The World of Jack London
Latch string is always on the outside
“Who will reap what I have sown here in this almighty sweet land? You and I will be forgotten. Others will come and go; these, too, shall pass, as you and I shall pass, and others take their places, each telling his love, as I tell you, that life is sweet.”
– Jack London
Jack and Charmian's Gravesite
Click photo to view enlarged picture
Jack London's Grave Site
Jack London once remarked to his wife Charmian and his sister Eliza:
"If I should beat you to it, I wouldn't mind if you laid my ashes on the knoll where the *Greenlaw children are buried. And roll over me a red boulder from the ruins of the Big House."
(Settlers Cooper and Greenlaw on what is called the Hill Ranch left two of their dead, 'Little Lillie' and 'Little David,' who rest to-day inside a tiny square of hand-hewn palings)
Jack, Charmian, Eliza and Possum
Jack London Charmian Eliza Shepard

On November 26th, 1916, in a silent ceremony, his ashes were placed in a small copper urn wreathed with primroses, Charmian London placed her husband's ashes on the chosen knoll. A huge boulder, rejected because of its size by the builders of Wolf House, was rolled over the grave.

About six months after Jack's death, little Possum, the dog they bought in Baltimore in 1912 before sailing on the Dirigo, was found drowned in the WolfHouse reflection pool and he was buried near the same rock.

September 29, 1939 Eliza, Jack's faithful stepsister and ranch superintendent dies in Jack's room at the cottage; victim of a second heart attack at the age of 71; her ashes are spread on the little knoll near Jack's grave.

After Charmian passed away on January 14, 1955, at the age of 84, she was cremated and her ashes were placed under the same boulder in a separate container. She left word that this not be made public but, by mistake, the information was put in a State Park pamphlet and is no longer a secret.


“Jack London's death caused great sorrow among his colleagues and friends. Most prestigious newspapers written in English, including the British Times, published articles on London.

Obituaries on the great writer's death appeared in French and British publications, as well as in Germany, Lithuania, Latvia, Estonia, and Russia. As I found out later, there was not one newspaper in the United States that did not somehow respond to London's death. Over 100 different newspapers and magazines published articles about Jack London. "The most alive of all people has died," wrote the San Francisco Bulletin. "A man of thousands of lives," said People Magazine. "There is no death for people like him," pronounced a woman's magazine, Every Woman. "He came from the working class," proudly noted the Santa Rosa Press Democrat. "London's success was built by hard labor," mentioned the San Francisco Examiner. "Socialists will always remember Jack London," claimed the Oakland Tribune.

The California Writers' Club gave a highly favorable comment on the talent and personal qualities of the writer. The famous magazine Nation gave an analysis of Jack London's achievements as the author of Martin Eden, which assured a special place for him in American literary heritage. The Current Opinion magazine published an article entitled: "The Great Contribution of Jack London to American Literature." "Jack London---titanic," stated the American magazine, Dial, "he is honored in Russia as a mighty prophet." Yes, in the far-away land of Russia, the news of the death of the famous American writer came not only through the major newspapers of Petersburg and Moscow, but also through the publications in Kishinev, Astrakhan, Rostov-on-the Don, Odessa, Tyflis. He was well-known and loved there. The tragic news of his death was painful to London's fans all over the world.”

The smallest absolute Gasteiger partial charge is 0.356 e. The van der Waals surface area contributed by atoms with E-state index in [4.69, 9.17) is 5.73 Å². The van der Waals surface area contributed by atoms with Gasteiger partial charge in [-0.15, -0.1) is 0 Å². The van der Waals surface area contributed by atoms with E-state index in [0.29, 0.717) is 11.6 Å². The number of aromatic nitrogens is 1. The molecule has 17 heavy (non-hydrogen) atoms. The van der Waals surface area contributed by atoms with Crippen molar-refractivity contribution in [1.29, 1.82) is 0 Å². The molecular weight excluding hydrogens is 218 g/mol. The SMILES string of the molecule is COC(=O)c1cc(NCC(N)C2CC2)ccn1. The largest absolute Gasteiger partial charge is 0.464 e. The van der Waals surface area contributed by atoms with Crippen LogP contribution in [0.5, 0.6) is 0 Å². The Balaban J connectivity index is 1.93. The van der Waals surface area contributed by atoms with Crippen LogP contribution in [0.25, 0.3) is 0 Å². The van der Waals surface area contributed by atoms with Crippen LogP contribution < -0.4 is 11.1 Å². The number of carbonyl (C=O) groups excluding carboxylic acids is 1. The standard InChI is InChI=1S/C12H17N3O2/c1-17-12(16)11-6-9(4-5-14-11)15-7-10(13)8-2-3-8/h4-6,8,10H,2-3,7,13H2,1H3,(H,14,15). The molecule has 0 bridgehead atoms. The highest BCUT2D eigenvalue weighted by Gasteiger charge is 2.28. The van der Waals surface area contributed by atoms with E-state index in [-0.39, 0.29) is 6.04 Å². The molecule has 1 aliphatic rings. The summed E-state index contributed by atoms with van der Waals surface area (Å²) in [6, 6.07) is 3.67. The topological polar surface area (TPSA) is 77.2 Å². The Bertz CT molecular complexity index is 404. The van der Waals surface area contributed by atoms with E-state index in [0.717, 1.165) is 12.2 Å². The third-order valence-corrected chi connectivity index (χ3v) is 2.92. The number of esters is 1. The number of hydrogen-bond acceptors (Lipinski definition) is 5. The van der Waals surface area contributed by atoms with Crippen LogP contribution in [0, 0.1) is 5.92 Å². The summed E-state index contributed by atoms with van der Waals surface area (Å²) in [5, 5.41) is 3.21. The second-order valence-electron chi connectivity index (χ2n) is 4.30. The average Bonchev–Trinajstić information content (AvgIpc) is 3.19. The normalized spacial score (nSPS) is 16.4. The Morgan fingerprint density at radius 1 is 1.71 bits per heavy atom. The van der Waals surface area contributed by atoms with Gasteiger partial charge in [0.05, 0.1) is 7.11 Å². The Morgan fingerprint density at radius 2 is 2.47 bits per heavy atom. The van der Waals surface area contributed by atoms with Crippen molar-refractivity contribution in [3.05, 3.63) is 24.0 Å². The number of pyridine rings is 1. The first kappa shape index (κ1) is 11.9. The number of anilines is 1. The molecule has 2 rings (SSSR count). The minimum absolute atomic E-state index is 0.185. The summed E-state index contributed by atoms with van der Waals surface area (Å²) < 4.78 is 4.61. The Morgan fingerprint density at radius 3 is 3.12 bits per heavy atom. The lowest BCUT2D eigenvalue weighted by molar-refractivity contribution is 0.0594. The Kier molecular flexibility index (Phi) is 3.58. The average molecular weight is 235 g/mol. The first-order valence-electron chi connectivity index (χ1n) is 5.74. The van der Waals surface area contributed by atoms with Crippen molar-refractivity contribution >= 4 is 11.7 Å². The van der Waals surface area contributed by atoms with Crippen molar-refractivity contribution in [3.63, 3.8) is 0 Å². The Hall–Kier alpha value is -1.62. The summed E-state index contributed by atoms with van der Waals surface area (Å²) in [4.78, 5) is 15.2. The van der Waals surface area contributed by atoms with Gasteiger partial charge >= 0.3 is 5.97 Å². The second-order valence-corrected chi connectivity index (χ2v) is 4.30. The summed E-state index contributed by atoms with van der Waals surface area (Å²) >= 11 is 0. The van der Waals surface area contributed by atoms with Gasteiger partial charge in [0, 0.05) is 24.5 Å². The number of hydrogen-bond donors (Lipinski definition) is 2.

Source: In the Steps of Jack London by Vil Bykov

Comments by those who knew him

"No writer, unless it were Mark Twain, ever had a more romantic life than Jack London. The untimely death of this most popular of American fictionists has profoundly shocked a world that expected him to live and work for many years longer."

(Ernest J. Hopkins in the San Francisco Bulletin, December 2, 1916).

"His greatness will surge triumphantly above race and time. His genius was 'so flaming, so passionate, and so sincere' that it would overwhelm the limits of prejudice and nationality."

– George Sterling (Poet and Jack's best friend). ( Read Farewell poem )

"He will be missed around here, all right, for he was mighty good to us, and there never was a man who came here who went away hungry."

(A workman on the ranch).

"No matter what he said or did, his ever present kindness held you. He could say the rashest and brashest things, hurt your feelings and make you like it . . . because there was no personal sting. He was one of the most lovable characters of his age."

(Ed Morrell, ex-convict and personal friend).

"In the very last talk we ever had together, the evening of November 21, 1916, he was all afire with enthusiasm over his social creation . . . and was giving orders for the selection of a site for a school house on the ranch, a store, a post-office. . . . Have any of you thought what is to become of the great thing he has started up here? Have any of you wondered what it would mean to me, who understood, to let his long dream of the land here, lapse, for want of the means to carry it on?...But I am begging you now, with all of my heart, not to let the world forget that he laid his hand upon the hills of California with the biggest writing of all his writing and imagination and wisdom. . . . Just don't let it all who listen and read and run, forget Jack London's biggest dream."

– Charmian Kittredge London
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